I consider this to be a breach of EYFS. Appendix 2, A 3 "The ratios relate to staff time available to work directly with children. Sufficient suitable staff must
be available to cover staff breaks, holidays, sickness and time spent with parents, in order to ensure that the ratio and qualification requirements are always met in relation to the staff working directly with the children. Additional staff may be required to undertake management tasks, prepare meals, maintain premises and equipment and so on."
A 10 "Where a person with Qualified Teacher Status, Early Years Professional Status or another suitable level 6 qualification is not working directly with the children, the following requirements apply:
~ there must be at least one member of staff for every eight children;
~ at least one member of staff must hold a full and relevant level 3 qualification (as defined by CWDC);
~ at least half of all other staff must hold a full and relevant level 2 qualification (as defined by CWDC)."

If the preschool room supervisor is level 6 qualified, then different rules apply... but only apply when the room supervisor is actually present. If they are out of the room, they are not "working directly with the children".

Is the room supervisor aware of EYFS? Could you perhaps remind them that the minimum ratio must always be maintained.

With regard to the employment contract, contact ACAS for advice. By the end of your second month working for someone, you should have a Written Statement which details things such as Holiday Entitlement, Pay, Hours of work, that kind of thing. At this stage a Verbal Contract exists, so all you are wanting is to have it made a bit more official.
Keep everthing you get from the nursery... including e-mails/txts. Without the written statement, those bits of communication could be used to assist a tribunal (if anything ever got to that stage) in determining what terms you were employed. For example, they must be telling you somehow what days/hours you are working.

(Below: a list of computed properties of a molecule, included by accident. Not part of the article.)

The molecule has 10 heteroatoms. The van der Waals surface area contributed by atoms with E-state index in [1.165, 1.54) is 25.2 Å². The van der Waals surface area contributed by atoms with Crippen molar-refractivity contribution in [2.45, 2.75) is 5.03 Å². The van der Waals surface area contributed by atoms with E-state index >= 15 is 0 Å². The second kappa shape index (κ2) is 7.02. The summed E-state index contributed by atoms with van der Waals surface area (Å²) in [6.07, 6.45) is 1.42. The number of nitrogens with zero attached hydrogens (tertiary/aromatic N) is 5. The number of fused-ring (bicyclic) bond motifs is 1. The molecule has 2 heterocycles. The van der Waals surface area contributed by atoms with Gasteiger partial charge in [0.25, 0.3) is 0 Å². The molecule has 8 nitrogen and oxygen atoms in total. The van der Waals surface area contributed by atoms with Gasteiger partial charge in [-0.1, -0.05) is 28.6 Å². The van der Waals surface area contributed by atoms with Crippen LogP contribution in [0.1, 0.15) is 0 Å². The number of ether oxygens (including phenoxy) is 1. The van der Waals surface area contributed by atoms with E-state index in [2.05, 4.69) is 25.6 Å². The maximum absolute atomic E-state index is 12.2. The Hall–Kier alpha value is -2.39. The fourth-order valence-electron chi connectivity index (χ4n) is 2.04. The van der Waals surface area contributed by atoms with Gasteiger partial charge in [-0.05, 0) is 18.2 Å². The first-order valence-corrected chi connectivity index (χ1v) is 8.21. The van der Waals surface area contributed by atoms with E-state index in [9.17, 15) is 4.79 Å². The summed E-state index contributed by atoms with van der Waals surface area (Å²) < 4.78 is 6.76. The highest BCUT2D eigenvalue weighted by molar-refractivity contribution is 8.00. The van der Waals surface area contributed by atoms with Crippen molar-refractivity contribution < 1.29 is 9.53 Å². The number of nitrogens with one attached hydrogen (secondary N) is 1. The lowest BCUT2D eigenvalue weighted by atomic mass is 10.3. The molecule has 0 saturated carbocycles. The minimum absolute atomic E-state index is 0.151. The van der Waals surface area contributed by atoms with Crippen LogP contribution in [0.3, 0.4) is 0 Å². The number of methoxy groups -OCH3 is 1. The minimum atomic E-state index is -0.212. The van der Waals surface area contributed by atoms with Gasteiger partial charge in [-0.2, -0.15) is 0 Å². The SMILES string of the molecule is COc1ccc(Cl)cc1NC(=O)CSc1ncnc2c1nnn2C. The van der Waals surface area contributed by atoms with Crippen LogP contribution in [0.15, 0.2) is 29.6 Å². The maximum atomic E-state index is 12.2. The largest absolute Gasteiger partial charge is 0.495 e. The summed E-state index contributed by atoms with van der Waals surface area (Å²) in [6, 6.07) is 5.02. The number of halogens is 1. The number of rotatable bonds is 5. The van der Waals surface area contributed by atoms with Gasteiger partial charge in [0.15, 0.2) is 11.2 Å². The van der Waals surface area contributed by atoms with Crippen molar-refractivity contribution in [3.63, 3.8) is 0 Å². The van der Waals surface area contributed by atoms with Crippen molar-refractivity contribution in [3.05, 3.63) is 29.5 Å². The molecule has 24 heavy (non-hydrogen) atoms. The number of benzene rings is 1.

SammyK · 02/07/2009 22:24

I just don't know what to do for best

Will look into ACAS thanks

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monkeypinkmonkey · 02/07/2009 22:42

I haven't read all thread but could you not get your DP to call OFSTED as a concerned parent? Def recommend acas they've really helped me in past.

MamaMaiasaura · 02/07/2009 22:43

So if you whistleblow it puts job at risk but surely you dont want things to continue as they are and the kids needs must come first? Is a brave thing to do in terms of monetary effect but the right thing imo

gingernutlover · 04/07/2009 09:01

okay as a parent I would be concerned about:

children outside in hottest part of day
The fans being turned off
The lack of provision for afterschool children

as an employee I would be concerned about the pay cheques and also whether any of what you mentioned might make me negligable

i think the other things are unfortunate but not unsafe.

gingernutlover · 04/07/2009 09:03

oh and the ratios is serious

can you get a friend or your dh to phone ofsted?